• marketing cookies - these track your activity to feedback to advertisers to deliver specific ads to you when browsing a website

For more information, read Different types of internet cookies.

Where your blog uses cookies (which is likely), you should have a cookies policy visible on your website. Such a policy is generally displayed when a user enters your website, for example, as a banner or as part of your privacy policy. 

Rocket Lawyer’s Privacy policy contains an integrated cookies policy. Alternatively, you can create a separate Cookie policy.

Do I need website terms and conditions?

Website terms and conditions state the rules of your website. They set out what conduct is permitted and prohibited on your website, for example:

  • intellectual property - you want to safeguard your intellectual property,  to prohibit users from potentially infringing your content

  • prohibited use - this is where you set out what users cannot do on your website (eg no profanity, abusive language or spamming or copying content under copyright laws)

  • permitted use - explain to your users what they are allowed to do on your website (eg downloading cooking recipes)

  • limitation of liability and disclaimers - these protect your interests if someone brings a claim against you. Whilst you cannot exclude your liability completely, you could state that you will not be liable for certain losses if your users cannot use your website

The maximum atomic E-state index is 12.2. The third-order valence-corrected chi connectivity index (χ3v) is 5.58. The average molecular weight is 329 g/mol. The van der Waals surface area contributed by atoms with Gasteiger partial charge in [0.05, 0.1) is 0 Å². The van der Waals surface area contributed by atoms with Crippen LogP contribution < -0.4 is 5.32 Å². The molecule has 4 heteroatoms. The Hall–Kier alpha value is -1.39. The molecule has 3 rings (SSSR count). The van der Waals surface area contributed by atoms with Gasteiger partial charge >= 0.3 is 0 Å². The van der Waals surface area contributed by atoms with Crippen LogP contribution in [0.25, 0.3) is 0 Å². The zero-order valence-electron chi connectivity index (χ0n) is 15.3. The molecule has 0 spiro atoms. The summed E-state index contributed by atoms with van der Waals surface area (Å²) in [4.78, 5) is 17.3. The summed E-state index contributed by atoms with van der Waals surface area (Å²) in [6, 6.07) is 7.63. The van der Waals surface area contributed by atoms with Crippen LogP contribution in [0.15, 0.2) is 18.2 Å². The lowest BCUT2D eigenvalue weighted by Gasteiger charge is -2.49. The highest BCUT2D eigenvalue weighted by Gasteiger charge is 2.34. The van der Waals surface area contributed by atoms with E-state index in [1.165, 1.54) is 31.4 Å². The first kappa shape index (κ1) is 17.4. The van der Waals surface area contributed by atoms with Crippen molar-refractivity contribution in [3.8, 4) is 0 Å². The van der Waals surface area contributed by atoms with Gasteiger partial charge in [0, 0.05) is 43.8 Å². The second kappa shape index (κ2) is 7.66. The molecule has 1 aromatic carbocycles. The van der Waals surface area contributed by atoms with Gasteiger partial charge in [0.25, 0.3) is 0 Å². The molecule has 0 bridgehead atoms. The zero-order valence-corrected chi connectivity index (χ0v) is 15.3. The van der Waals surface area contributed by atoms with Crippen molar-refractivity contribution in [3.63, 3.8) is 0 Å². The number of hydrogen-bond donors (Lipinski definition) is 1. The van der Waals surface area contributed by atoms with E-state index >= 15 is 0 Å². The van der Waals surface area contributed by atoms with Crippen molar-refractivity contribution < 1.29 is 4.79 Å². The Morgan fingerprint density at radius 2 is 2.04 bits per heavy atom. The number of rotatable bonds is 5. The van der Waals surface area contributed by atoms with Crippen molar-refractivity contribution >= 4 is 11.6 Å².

A prominently displayed link to the website terms of use should ideally be visible from every page on your site. At the very least, a link should be visible from your homepage. You may wish to link your website terms of use in the footer of your website to ensure it is easily accessible.

For more information, read Website terms of use.

How can I stop someone from copying my work?

Although there is no formal registration process for protecting copyright works, there are ways to deter an infringer from copying your content. 

Copyright arises automatically and as soon as an idea is recorded in some other tangible form, copyright protection applies. This means that any content that you write for your blog, which will typically fall under the category of literary works, will be protected by copyright. Similarly, any photos that you take and upload to your blog, can be labelled as artistic works protected by copyright. In essence, if you are the author of your content then you are considered an owner of the work.

While copyright protection is automatic, you may wish to make users aware of such copyright protection by inserting a © symbol on your homepage. Be clear in your website terms and conditions and privacy policy about users copying your work. For example, you may permit that a user can copy your work provided they:

  • seek prior permission from you

  • credit you in their work (eg link to your blog, your blog name)

  • gain a licence from you to use certain images

Many blogs have ‘All Rights Reserved’ next to the © symbol. This is often used by owners to demonstrate that they reserve the rights granted to them under copyright law. Although this is not a requirement by law, it acts as a good indication to inform users of your website.

Ask a lawyer if you have any questions about setting up your blog.